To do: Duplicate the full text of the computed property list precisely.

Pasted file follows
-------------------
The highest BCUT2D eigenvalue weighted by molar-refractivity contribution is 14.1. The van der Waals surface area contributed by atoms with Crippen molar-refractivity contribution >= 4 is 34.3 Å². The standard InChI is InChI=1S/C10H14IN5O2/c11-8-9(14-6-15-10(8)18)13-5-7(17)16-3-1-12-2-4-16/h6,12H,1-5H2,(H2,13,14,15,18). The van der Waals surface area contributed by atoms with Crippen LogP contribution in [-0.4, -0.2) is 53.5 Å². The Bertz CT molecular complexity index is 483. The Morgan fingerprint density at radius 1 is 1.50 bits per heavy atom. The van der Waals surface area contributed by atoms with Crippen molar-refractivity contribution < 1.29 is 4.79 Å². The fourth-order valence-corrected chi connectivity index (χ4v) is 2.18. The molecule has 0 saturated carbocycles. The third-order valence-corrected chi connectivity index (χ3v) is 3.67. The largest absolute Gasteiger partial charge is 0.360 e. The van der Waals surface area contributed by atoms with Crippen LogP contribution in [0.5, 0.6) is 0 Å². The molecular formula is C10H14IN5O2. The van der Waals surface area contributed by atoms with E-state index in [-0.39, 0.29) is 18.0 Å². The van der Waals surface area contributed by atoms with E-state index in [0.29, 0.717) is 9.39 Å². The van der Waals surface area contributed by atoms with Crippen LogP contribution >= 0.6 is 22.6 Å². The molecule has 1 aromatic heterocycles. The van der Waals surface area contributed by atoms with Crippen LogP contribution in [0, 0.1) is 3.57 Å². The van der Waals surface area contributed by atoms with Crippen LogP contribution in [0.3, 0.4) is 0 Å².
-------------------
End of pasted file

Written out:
The highest BCUT2D eigenvalue weighted by molar-refractivity contribution is 14.1. The van der Waals surface area contributed by atoms with Crippen molar-refractivity contribution >= 4 is 34.3 Å². The standard InChI is InChI=1S/C10H14IN5O2/c11-8-9(14-6-15-10(8)18)13-5-7(17)16-3-1-12-2-4-16/h6,12H,1-5H2,(H2,13,14,15,18). The van der Waals surface area contributed by atoms with Crippen LogP contribution in [-0.4, -0.2) is 53.5 Å². The Bertz CT molecular complexity index is 483. The Morgan fingerprint density at radius 1 is 1.50 bits per heavy atom. The van der Waals surface area contributed by atoms with Crippen molar-refractivity contribution < 1.29 is 4.79 Å². The fourth-order valence-corrected chi connectivity index (χ4v) is 2.18. The molecule has 0 saturated carbocycles. The third-order valence-corrected chi connectivity index (χ3v) is 3.67. The largest absolute Gasteiger partial charge is 0.360 e. The van der Waals surface area contributed by atoms with Crippen LogP contribution in [0.5, 0.6) is 0 Å². The molecular formula is C10H14IN5O2. The van der Waals surface area contributed by atoms with E-state index in [-0.39, 0.29) is 18.0 Å². The van der Waals surface area contributed by atoms with E-state index in [0.29, 0.717) is 9.39 Å². The van der Waals surface area contributed by atoms with Crippen LogP contribution >= 0.6 is 22.6 Å². The molecule has 1 aromatic heterocycles. The van der Waals surface area contributed by atoms with Crippen LogP contribution in [0, 0.1) is 3.57 Å². The van der Waals surface area contributed by atoms with Crippen LogP contribution in [0.3, 0.4) is 0 Å².